Miso marinated tofu 豆腐の味噌漬け

japanese cake
This is a rather popular item in Izakaya but somehow I neglected to make it. One weekend morning, my wife suggested we have smoked salmon and avocado scattered sushi for breakfast!. We often have English muffin bread smeared with creme fraiche and topped with smoked salmon and poached egg for breakfast but we were out of pasteurized eggs. As long as my wife was OK with this idea, I was too. I even served miso soup with tofu, wakame sea weed and scallion. This left us with 80% of the tofu leftover. I decided this was good time to make miso marinaded tofu.

This is not really a recipe and there are so many variations including a smoked one but essentially, you remove the extra moisture from tofu, either moment (firm) 木綿豆腐 or kinu-goshi (soft) tofu 絹ごし豆腐, marinade in miso for 1 or more days. The miso mixture can be variable such as straight miso, mixture of red and white miso, and prepared miso with sugar, mirin, sake, soy sauce etc. These differences as well as the duration of marination make variations in both texture and taste to the end result. Best is to try some variations and decide which combination is best for you.

Tofu preparation: I used “firm” tofu just because this was what available (leftover). I just wrapped the tofu with paper towels and placed it on a perforated metal tray with matched bottom tray. I placed a similar shallow metal tray on the top of the tofu and weighed it down (I just used two large American-size yogurt containers (full) since they were in the refrigerator and had the right weight). I changed the paper towel after a few hours and let it sit in the refrigerator for over half a day.

Miso marinade: I do not like the end product to be too salty. I happened to have miso which was designated as rice miso or “kome-miso” 米味噌, chuukara 中辛. This means this miso is between white and red miso in terms of saltiness, not as salty as “red” but not as sweet as white or Saikyo miso (about 4 tbs), sugar (1 tsp) and mirin (I am not sure how much but about 1-2 tbs to make a pastey but not runny consistency). The kind of miso is totally up to you and you may have to experiment a bit to find your sweet spot.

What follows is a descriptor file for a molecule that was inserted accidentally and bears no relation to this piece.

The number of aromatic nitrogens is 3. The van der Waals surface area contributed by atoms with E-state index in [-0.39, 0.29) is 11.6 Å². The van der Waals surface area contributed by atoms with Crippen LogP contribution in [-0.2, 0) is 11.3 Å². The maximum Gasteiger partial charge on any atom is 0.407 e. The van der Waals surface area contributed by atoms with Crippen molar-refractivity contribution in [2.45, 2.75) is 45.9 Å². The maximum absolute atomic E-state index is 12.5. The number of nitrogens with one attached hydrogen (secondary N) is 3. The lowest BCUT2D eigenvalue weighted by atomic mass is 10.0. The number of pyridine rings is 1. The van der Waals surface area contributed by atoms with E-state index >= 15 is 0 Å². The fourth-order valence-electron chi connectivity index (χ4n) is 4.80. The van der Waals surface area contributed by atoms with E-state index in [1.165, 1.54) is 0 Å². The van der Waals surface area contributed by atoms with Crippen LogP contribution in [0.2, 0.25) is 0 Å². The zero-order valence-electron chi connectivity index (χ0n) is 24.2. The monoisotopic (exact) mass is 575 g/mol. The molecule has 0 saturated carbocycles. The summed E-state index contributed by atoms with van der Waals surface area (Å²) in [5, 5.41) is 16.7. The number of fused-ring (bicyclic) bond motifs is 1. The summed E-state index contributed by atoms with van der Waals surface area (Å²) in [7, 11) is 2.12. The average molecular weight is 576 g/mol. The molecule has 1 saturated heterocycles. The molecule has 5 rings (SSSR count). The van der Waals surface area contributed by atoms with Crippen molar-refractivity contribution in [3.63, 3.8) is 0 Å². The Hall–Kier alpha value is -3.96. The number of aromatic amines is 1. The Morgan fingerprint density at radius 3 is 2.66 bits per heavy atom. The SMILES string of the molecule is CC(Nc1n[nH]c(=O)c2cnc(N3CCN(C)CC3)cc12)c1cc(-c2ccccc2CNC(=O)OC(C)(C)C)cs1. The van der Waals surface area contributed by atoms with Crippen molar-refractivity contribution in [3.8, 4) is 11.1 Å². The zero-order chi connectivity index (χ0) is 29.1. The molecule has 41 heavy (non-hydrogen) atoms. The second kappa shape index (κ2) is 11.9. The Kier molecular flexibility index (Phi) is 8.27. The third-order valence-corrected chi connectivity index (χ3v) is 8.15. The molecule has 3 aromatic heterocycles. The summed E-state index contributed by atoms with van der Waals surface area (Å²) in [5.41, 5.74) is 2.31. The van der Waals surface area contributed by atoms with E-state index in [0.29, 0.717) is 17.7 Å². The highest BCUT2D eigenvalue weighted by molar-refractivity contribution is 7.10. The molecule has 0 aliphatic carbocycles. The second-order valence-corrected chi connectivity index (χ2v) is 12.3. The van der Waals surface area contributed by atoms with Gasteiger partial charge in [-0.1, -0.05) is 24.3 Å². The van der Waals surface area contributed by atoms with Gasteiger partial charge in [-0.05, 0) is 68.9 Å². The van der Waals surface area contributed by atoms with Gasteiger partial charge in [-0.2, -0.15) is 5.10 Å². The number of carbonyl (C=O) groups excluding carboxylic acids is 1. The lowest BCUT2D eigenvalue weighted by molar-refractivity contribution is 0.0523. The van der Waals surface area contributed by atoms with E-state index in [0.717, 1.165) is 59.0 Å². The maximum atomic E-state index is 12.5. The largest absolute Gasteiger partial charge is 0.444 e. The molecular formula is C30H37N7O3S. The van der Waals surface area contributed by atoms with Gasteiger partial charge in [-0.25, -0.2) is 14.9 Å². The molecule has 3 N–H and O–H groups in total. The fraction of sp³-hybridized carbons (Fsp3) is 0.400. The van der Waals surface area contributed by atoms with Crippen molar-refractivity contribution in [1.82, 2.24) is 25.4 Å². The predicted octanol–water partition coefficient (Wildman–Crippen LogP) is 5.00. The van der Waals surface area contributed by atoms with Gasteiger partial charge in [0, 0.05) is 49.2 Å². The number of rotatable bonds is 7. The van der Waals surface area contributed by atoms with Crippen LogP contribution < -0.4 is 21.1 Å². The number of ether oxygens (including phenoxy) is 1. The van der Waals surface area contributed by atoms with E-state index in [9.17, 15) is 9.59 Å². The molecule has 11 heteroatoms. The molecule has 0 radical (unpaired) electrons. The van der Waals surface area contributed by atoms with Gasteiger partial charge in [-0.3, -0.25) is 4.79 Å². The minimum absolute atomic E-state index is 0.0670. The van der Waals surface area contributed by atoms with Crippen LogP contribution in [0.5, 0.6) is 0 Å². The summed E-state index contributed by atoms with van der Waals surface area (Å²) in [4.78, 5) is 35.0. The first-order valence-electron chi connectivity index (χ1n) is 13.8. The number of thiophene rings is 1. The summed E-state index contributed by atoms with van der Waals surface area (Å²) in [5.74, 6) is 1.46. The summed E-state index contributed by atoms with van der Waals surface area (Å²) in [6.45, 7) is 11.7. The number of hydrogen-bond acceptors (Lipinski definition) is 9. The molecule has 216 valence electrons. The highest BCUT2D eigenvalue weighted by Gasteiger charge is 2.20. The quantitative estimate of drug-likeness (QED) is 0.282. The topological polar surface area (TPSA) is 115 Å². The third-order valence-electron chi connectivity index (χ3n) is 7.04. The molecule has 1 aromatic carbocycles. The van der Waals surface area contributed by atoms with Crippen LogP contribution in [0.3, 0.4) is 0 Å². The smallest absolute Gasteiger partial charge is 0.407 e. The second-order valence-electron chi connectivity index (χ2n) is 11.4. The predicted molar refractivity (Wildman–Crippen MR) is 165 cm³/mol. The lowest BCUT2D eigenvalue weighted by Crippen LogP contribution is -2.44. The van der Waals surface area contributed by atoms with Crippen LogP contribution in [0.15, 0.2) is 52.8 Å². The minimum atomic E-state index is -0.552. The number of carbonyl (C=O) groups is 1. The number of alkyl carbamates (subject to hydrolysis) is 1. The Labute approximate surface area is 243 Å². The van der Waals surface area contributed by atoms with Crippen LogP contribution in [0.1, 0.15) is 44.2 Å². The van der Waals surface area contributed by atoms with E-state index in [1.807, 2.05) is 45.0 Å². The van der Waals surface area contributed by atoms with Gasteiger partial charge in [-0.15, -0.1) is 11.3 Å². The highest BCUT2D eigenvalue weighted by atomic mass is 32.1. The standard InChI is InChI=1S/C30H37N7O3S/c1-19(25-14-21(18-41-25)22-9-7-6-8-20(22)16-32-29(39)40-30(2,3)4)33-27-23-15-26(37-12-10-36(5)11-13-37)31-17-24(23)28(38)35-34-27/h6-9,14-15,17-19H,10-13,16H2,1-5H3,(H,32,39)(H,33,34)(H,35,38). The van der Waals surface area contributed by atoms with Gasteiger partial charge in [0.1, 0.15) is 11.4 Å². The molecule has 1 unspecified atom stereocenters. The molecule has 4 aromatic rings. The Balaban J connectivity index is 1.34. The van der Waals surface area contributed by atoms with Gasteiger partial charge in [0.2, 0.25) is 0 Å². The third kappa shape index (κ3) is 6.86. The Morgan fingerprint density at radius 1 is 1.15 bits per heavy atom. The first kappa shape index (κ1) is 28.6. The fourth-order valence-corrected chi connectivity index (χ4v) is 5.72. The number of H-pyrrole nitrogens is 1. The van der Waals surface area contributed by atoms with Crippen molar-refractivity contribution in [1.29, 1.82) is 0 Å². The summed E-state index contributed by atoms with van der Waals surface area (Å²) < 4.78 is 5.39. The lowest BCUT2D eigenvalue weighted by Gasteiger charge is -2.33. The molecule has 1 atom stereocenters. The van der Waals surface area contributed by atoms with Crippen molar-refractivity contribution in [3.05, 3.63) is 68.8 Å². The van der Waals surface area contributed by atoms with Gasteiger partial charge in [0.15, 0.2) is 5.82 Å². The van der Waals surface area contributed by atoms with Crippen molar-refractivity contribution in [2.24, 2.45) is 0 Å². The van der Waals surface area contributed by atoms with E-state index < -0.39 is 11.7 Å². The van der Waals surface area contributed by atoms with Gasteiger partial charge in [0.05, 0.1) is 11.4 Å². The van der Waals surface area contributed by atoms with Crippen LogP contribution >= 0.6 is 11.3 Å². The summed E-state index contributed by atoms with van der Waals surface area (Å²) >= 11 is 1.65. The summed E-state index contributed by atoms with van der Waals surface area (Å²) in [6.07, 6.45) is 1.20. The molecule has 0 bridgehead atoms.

I smeared the miso mixture on all sides and placed in a sealed container (Picture above). You could wrap this in plastic wrap but I did not.

I left it for 1 full day and had it as a starter for sake the next evening. I scraped off the miso marinade using the back of a knife and sliced it (The picture on the top). I smeared the miso back on the remaining tofu using the knife and put it back in a container. I served it with matsuame-zuke 松前漬 and octopus “bukkake” 蛸のぶっかけ (both bought frozen). This was a first for my wife and she really liked it. She said that if I didn’t mention it was tofu she might have thought it was cheese. The consistency is like semi-soft cheese with some nutty and slightly salty miso flavor. 

The next day, I served it with baby arugula salad dressed with fruity olive oil and Champagne vinegar  (Picture below). We had this with red wine, Louise M Martini, Napa Cab 2007, which is a decent everyday red that we like. Although this was into the second day, my miso marinade was rather mild so the flavor was not too strong or too salty. (I would not go further than 2-3 days with the marination but you could try longer). I could not say this was a particularly great pairing but it was OK, at least, the tofu was very nice and generally goes well with the red wine.

Tofu is congealed soy protein and cheese is made from coagulated mild protein. So there is similarity. Obviously they are not the same, though. My wife said, if I served this to our unsuspected guests sliced like a cheese, most will think this is a type of semi-soft cheese. I may try this sometimes to see what kid of responses we get.

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